I have been to both too many and too few student funerals.
Too many, because five of my former students have died in the past ten years, and too few, because I only made it to four of them.
I hate funerals--I mean, we all do. But I don’t just hate funerals--I struggle with them, because they are a seizure trigger for me. My husband, the gold-hearted Eagle Scout, always goes to funerals, always wants to pay his respects, so I reluctantly go along, but I can’t tell you how many times we have been waiting in a receiving line and he has had to put his hand on my arm, trying but failing to calm the involuntary tremor there. I understand how important it is to go, how much it means to the family of the deceased, but funerals are hard.
My brain tends to short-circuit at the idea that it could turn on itself at any second.
Funerals force me to face my own mortality, to realize how precious and fragile life is, how impossibly possible it is to leave this world with unfinished business, leaving behind a family and a to-do list, plane tickets for a vacation to Hawaii, a dentist appointment, concert tickets, a refrigerator full of produce, an overdue library book lying open on the nightstand next to a cold cup of tea.
Attending the funerals for students that I taught is especially hard. I spent hours with these kids--178 hours a year (sometimes 356 hours a year, if they were lucky enough to have my classes twice a day), and I had some of them for three straight years. It’s hard to not think of them as family. I accompanied them on field trips. I chaperoned their dances. I went to their basketball games.
One of the blessings of teaching is watching students grow and mature beyond high school, seeing the sprawl of their lives, where they go, what they choose to become. It is a gift to watch them grow into the adults you always knew they could become--watching them get jobs and become parents. It is extremely hope-giving to watch this transformation unfurl like the petals of a vibrant and unexpected flower.
But sometimes those flowers brown and wither before they can bloom.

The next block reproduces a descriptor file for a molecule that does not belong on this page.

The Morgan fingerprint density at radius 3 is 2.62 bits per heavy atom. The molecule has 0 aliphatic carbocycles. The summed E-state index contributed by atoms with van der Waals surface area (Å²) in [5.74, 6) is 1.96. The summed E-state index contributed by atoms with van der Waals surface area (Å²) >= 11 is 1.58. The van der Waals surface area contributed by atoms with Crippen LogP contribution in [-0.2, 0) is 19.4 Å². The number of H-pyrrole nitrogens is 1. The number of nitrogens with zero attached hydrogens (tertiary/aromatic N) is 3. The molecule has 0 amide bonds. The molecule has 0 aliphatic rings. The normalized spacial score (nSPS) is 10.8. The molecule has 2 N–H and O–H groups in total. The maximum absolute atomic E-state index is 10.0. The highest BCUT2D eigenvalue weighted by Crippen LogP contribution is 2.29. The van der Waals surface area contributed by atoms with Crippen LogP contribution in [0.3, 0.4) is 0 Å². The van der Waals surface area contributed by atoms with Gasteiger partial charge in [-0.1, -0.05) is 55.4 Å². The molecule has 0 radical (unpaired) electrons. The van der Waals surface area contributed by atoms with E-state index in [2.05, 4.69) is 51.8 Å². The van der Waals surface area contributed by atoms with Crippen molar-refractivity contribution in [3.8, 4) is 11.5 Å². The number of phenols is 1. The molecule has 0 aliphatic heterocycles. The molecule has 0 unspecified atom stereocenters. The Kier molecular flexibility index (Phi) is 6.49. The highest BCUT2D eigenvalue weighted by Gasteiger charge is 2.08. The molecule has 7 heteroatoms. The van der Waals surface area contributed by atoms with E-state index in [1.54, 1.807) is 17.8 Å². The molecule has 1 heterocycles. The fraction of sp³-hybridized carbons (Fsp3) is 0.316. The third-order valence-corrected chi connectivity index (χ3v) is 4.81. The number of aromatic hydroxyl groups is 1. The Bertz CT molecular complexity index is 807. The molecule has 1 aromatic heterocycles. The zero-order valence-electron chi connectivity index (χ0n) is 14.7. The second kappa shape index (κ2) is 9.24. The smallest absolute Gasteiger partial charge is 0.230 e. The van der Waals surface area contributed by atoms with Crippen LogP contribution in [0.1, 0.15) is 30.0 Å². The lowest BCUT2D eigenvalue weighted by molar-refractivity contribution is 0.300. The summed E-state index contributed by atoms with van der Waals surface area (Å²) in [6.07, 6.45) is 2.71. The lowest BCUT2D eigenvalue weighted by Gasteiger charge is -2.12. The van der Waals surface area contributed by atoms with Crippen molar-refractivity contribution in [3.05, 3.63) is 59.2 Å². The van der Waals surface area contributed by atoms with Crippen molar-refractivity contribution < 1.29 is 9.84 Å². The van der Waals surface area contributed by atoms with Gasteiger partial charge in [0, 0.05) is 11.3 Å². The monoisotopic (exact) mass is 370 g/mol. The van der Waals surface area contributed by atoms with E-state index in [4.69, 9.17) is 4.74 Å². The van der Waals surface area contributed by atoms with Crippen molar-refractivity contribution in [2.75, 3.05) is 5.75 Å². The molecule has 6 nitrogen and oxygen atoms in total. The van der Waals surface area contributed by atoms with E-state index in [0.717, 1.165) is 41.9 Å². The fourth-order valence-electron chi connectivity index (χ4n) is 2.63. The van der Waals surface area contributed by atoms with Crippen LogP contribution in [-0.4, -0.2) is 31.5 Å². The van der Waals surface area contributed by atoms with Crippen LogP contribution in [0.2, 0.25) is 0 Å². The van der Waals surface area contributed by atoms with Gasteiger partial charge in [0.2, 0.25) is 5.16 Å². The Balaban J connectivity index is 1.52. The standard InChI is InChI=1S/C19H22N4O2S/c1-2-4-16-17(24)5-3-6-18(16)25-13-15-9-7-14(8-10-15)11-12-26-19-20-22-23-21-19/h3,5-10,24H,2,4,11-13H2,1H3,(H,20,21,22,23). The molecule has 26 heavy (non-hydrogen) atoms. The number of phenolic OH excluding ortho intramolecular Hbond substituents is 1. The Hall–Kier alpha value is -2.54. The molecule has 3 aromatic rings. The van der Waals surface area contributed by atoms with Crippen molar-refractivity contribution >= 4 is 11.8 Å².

A girl from the GHEC class of 2009 died nearly two weeks ago, a victim of blastomycosis. She was 28, but she will live forever in my memory as a blonde 17-year-old who was vibrant and funny, simultaneously smart and ditzy, generous with kindness and joy--she dressed as Rainbow Bright one Halloween, and that’s exactly what she was--everyone liked her. She was always drawing funny cartoons and giving them to people. It feels both irreverent and holy to mention that one of my strongest memories of her was the time she accidentally flushed her cell phone down the toilet during my class--it was so her to do that, and the memory still brings a (now bittersweet) smile to my face. I still have one of the drawings she made for me.
A 2013 graduate--who was only a student of mine for a couple weeks before a schedule change put him in another section--took his own life in 2018. This is the one student funeral I couldn’t make it to, and I wish that I had been able to go. His death sent shockwaves through the district. This kid was so nice. To everyone. So was his brother. No one saw it coming, and I regret not being able to attend.
In 2017, a boy from the GHEC class of 2015 died in a motorcycle accident. I’ll always remember how tall he was, how he barely fit in the tiny desks in my classroom, but how he still managed to get comfortable enough to fall asleep. In spite of that, he cared about his grades, and he really did try. I remember that whenever I asked the class a question, he would always be the one student to take pity on me (after a good 90 seconds of silence) and throw me an answer to get the conversation rolling.